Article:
Kings and Queens come and go though. Their reigns last until somebody fresh and new who learns lessons from them or arrive from outside their domain and topple them. Martin, who had written for a long time before A Song of Ice and Fire in multiple mediums was not where you’d think the next great epic fantasy was going to come from.
I’ve seen many come. The aforementioned Patrick Rothfuss looked to be making a claim with a well received in the right places Name of the Wind but two novels in over 10 years and the last one EIGHT years ago seems to have slowed his claim down though I am heavily anticipating the Lin-Manuel Miranda associated Showtime adaptation.
On a personal and intellectual level combined with my love for fantasy and what drew me to fantasy, as I noted above, my favorite is from Steven Erikson, but that thought doesn’t seem to have quite enough mass inertial behind it to have a claim at the belt. I think it’s the greatest and most fun (an unlikely combo) in epic fantasy and it suffers from a first novel not being stronger than many other series starters and doesn’t reveal a thousandth of what Erikson would go to accomplish in his throwback to modules and role playing that’s post-modern and epic as fuck at the same time. Still, it’s 10 books, it’s done, and it’s genius. I adore it and think about it daily.
There have been others that are entirely worth reading if you have the time as I don’t believe very good should be the victim in the search of perfection for most people.
Perhaps just based on when they were published some felt post-Martin but Martin-lite, like The Kingdoms of Thorn and Bone, something I’m sure Greg Keyes is most tired of hearing.
Brandon Sanderson got a huge push with what I’d call solid work before getting the keys to The Wheel of Time due to the passing of Jordan. And Brandon made the most of this, recognizing your moment is one of the most grand life skills, and I’m guessing he has a pile of cash and probably looks for real estate and vacations in the same places I do* but, and I maybe I’m alone in this, but even as I know it runs contrary to what I said above about some writers, I feel like there was kind of A LOT of Brandon Sanderson book out there in a very small window of time.
Maybe that’s just how I perceived it.
I guess it’s Cosmere for Sanderson but I have to admit I was confronted with this completely artificial idea of a personal magnum opus and even while I wait, stress the wait part, for the next Rothfuss or GRRM novel it does feel like that these are their grand stories – the one they had to get out to the world. They may at some point surpass them but it, even if it isn’t, feels special and unique to the author.
Now, that’s a lot of preamble to talk about the first three dozen pages of The Ruin of Kings I read.
I travel a lot and I get my mail forwarded to me and I was not expecting to get a copy. I had been generously offered one many, many, months ago but I passed, knowing I was going to buy it whenever it was published so I was shocked to find that it arrived while I was out of town looking at places in midtown NYC.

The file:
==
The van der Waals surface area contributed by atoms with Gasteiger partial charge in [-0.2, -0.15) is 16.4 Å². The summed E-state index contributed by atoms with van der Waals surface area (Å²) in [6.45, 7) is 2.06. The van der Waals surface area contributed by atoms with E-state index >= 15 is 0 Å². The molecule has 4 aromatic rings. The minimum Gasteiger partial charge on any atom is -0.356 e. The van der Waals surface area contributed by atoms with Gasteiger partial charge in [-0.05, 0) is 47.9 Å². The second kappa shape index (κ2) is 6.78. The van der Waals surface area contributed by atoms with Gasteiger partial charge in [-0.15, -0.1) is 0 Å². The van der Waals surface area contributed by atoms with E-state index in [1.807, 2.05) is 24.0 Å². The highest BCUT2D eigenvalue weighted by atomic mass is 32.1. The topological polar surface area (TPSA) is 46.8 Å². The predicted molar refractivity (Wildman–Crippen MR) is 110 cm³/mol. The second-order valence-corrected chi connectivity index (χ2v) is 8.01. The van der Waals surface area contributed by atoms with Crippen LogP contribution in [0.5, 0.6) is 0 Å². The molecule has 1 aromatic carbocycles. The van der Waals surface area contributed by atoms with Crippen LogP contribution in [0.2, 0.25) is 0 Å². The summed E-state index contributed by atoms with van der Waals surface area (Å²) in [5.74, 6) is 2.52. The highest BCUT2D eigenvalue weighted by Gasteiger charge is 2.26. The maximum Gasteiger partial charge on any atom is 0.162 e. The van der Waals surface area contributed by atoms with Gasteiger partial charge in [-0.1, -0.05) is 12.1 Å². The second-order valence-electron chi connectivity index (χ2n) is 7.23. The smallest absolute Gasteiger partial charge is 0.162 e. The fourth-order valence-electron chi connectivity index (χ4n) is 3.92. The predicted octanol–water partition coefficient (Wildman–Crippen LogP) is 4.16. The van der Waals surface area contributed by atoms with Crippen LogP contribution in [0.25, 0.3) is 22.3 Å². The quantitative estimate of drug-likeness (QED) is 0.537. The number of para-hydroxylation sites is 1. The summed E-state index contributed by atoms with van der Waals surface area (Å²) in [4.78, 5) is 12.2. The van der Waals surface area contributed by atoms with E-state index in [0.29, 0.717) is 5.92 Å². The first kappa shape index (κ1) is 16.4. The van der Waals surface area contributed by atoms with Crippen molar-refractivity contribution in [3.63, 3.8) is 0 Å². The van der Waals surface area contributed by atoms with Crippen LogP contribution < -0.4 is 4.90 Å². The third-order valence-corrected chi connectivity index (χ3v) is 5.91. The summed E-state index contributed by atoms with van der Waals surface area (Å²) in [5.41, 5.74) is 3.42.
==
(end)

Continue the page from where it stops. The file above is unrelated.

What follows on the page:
You know how many pages in I am so I know next to nothing but I can tell you Jenn Lyons has the goods. I’ve seen it already and it’s a too easy of a comparison but I can see why The Name of the Wind comparisons are popular because we begin each with a mystery that will unravel from and within stories. I do there there are rather fundamental differences, even this early, but I will save that for when I review The Ruin of Kings -if that ever happens.
I do think writers in some regard write to teach you how read their writing and with that in mind The Ruin of Kings feels like something The Name of the Wind may have taught many to not only read but want. At least in the fantasy bubble, obviously the tradition of storytellers and framing stories, even multiple ones, is a long one.
Not in the quality of her story because obviously I haven’t finished it but I can already tell Lyons is going to tell it an interesting way. I’m already locked in to all the lore being introduced and while I will admit on the very first page a single sentence took me out almost completely, so much so I wanted to email one of the handful of people I know at Tor and be like WHAT IS THIS before I almost immediately came to the what I feel is a safe assumption that many other people have said something about it already.
I was locked in from there on.
In the very text of her story there is a choice of being able to download a story without permission but there is something about being told it. How it’s told. By the person who owns it.
Jenn Lyons creates a world you can’t wait to explore, there are already multiple characters I want to know everything about, there are already powers that seem unique, and history, both personal and geopolitical, to add to Wikipedia, delivered in a way that feels perfectly reverse engineered in that Lyons knew she had something, and just that in itself was good enough, but she found and added what’s an incredibly engaging narration that gives us that passive yet constant edge and immediacy.
We love our stories, for some of us being a demon that consumes them at the cost of life is not too far off from our own relationships with writers. It’s not far off from people most close to us. Knowing this, I still gladly pass the rock back to Jenn to hear more.
*unrelated and I don’t know exactly where but I’m told Anne Rice lives in my neighborhood. So far, no vampires though.
You can read the beginning of The Ruin of Kings over at Tor.